How Does Intermittent Fasting Really Affect Your Body?

Food is the ultimate drug. We eat it to energise, brighten a bad mood, or simply because we’re bored. In developed parts of the world, excessive eating—not starvation—kills people. Not only are we eating in excess, we’re also consuming the wrong kinds of food. The result is obesity, lifestyle diseases, and an addiction to food. Intermittent fasting is one of the world’s most popular fitness trends borne out of a need to cut back on mindless eating and lose weight. While celebrities such as Hugh Jackman, Beyoncé and The Rock follow this technique, this is hardly new, especially in traditional cultures. “The ideal ratio of intermittent fasting is 16:8—you fast for 16 hours and eat for eight, exactly the way people fast in Ramadan,” says Lovneet Batra, Delhi-based sports nutritionist and founder, Arbhavya. However, she also says that it is every hard to stick to this ratio for the long term. “You can do it for a week every quarter to give your system a break.” We spoke to her about why you should take up intermittent fasting for weight loss and how to do it right.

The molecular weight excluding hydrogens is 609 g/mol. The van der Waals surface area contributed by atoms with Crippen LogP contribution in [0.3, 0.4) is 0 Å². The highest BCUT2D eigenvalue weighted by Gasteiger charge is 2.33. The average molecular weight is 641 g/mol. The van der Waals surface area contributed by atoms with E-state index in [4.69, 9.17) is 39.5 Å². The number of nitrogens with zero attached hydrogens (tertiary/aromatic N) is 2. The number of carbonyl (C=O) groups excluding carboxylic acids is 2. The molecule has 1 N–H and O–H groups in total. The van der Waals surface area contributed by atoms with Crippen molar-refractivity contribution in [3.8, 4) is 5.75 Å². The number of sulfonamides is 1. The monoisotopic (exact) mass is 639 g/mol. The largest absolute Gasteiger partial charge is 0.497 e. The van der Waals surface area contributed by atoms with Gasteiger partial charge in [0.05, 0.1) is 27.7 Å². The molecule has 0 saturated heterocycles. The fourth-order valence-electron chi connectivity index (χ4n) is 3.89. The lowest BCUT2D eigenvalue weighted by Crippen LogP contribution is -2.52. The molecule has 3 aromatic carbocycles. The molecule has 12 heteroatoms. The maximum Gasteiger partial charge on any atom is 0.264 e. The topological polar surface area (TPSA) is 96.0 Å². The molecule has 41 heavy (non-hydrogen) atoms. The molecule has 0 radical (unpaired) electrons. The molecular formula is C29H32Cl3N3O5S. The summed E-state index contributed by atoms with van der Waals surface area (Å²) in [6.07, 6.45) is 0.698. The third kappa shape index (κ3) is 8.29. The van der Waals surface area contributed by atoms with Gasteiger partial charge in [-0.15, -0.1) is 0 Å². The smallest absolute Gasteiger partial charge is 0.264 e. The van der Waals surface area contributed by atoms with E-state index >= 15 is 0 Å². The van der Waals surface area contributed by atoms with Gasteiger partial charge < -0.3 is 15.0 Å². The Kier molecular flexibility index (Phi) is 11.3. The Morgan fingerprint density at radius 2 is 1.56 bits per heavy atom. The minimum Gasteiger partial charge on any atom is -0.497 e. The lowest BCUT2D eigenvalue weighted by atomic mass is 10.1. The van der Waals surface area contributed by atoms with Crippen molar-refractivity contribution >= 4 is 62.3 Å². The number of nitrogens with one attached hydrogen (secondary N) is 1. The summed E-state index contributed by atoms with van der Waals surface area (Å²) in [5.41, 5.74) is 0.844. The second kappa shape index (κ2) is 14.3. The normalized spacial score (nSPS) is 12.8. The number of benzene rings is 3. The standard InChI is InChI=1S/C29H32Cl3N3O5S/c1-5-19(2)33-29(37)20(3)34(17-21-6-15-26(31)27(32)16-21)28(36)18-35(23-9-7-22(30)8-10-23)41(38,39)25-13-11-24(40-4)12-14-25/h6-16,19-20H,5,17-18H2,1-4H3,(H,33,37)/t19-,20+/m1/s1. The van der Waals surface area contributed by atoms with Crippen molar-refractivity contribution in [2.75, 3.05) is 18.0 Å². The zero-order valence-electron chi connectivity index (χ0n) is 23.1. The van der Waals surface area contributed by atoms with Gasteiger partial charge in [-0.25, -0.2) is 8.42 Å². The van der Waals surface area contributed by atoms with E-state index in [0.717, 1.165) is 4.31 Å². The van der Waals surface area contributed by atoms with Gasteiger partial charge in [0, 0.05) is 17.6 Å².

The two types of fasts

“Fasting is beneficial for those who do it correctly.” While intermittent fasting is an option to lose weight, you can also choose to do a complete fast (like we do traditionally) twice a week. “In traditional fasts, your intake is 500-600 calories, which you can get out of a combination of fruit and yoghurt every three-four hours thrice a day, clear soups, coconut water or vegetable juice.” In intermittent fasting, you fast for 16 hours, so you have dinner at 6pm and then lunch at 12pm the next day. You can have water and herbal teas in the interim, but nothing with milk.

Excerpted from Vogue

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